This time around, with Giuliani now acknowledging his pro-choice position on abortion and McCain under heavy fire for the immigration bill he helped write (and with prominent conservatives like George Allen not in the race), the right flank is wide open. Romney, a recent and unconvincing convert to right-wing positions on issues such as abortion and gun control, can fill that slot, like Bush in ’99, only by being the sole conservative with a realistic chance of winning. So far, Romney’s muscular command has prevented the lifeblood of media and funding from reaching Kansas senator Sam Brownback, former Virginia governor Jim Gilmore, former Arkansas governor Mike Huckabee, California congressman Duncan Hunter, Colorado congressman Tom Tancredo, and former Wisconsin governor Tommy Thompson, none of whom have risen above low single digits in the polls.
But Romney is also contending with the ghostly presence of candidates not yet in the race. Fred Thompson, the actor and former Tennessee senator best known for his Law & Order role, may announce his plans as soon as mid June, although a final decision might not come until September. If Thompson runs, it will be as a “true conservative,” and he is getting encouragement from former staff of right-wing favorite Bill Frist. Newt Gingrich, the former Speaker of the House, has repeatedly said he will enter the race in the fall — he now pinpoints November 6 as his decision date — if the field lacks a conservative-enough voice.
“Romney has got the shadow of Thompson and Gingrich hanging over his shoulder, and that’s keeping his poll numbers down,” says Raymond La Raja, a political-science professor at UMass Amherst.
The best way to keep those candidates from hurting his chances is to keep them from running. One way to do that is to start leaking dirt on them. “If I was running the Romney research shop, my full force would be on Fred Thompson and Newt Gingrich right now, to make it more difficult for them to get into the race,” says a Republican operative who is supporting another presidential candidate.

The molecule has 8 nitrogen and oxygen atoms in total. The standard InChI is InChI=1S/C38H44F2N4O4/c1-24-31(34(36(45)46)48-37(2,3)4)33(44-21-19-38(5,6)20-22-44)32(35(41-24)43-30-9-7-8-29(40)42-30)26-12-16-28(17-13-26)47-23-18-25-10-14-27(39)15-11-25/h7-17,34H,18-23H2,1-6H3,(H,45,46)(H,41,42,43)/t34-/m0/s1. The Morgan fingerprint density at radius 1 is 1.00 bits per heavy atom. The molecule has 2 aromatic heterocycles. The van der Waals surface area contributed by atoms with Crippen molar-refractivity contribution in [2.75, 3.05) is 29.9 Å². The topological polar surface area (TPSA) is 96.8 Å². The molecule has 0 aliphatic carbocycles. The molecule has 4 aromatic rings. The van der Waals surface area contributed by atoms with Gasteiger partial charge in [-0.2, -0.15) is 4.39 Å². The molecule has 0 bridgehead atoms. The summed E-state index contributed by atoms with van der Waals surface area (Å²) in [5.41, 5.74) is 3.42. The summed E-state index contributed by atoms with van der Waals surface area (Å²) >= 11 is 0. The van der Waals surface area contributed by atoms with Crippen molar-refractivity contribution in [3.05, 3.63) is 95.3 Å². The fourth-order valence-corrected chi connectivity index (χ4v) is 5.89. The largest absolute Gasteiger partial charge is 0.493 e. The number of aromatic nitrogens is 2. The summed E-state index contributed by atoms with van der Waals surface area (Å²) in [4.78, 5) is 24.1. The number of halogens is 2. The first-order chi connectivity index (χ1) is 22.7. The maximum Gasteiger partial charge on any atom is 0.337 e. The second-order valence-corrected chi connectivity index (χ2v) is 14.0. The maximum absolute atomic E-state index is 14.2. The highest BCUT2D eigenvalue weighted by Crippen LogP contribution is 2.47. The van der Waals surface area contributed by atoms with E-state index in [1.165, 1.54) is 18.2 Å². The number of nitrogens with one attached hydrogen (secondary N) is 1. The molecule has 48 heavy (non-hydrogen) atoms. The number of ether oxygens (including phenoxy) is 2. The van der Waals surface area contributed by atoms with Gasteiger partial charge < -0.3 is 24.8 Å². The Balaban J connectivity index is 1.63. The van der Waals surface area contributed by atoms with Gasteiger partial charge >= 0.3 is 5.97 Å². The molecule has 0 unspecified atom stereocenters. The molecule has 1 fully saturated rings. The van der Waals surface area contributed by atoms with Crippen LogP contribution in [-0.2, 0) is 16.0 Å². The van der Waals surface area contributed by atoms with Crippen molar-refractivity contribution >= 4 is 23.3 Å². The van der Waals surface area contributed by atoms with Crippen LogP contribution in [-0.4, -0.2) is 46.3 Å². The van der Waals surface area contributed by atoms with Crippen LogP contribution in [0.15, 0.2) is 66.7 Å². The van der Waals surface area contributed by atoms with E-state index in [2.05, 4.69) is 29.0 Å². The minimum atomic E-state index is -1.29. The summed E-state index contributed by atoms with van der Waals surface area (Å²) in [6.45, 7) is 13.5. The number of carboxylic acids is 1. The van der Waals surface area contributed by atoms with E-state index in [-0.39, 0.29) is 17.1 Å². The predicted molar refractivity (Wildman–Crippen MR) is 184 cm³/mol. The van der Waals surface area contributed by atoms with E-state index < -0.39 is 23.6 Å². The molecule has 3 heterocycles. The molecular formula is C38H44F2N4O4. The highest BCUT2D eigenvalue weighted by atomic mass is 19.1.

It’s likely that Romney’s team is working on that already. But Romney also has the chance to use the Ames poll to make himself look too mighty, too popular, and too deep-pocketed to take on.
Leader of the PAC
It must amuse Romney that the political pundits and media were so awed by his ability to raise a mere $20 million in three months; the company he co-founded, Bain Capital, raised $10 billion for its private-equity funds in the first three months of 2006.
Most of Romney’s contributions have come from a small circle of wealthy people, most of whom have made lots of money off him over the years. After all, he has made fortunes for investors and business executives, and it’s not much to ask them for a $2300 maximum individual donation. Romney received that amount, or close to it, from more than 100 current or former Bain employees and their spouses. But that’s just for starters; his contributors include scores of investors who have placed money in Bain’s venture funds, managers at leveraged-buyout firms that have done deals with Bain, partners and attorneys at law firms that Bain uses to conduct its buyouts, and principals in the companies Bain has invested in.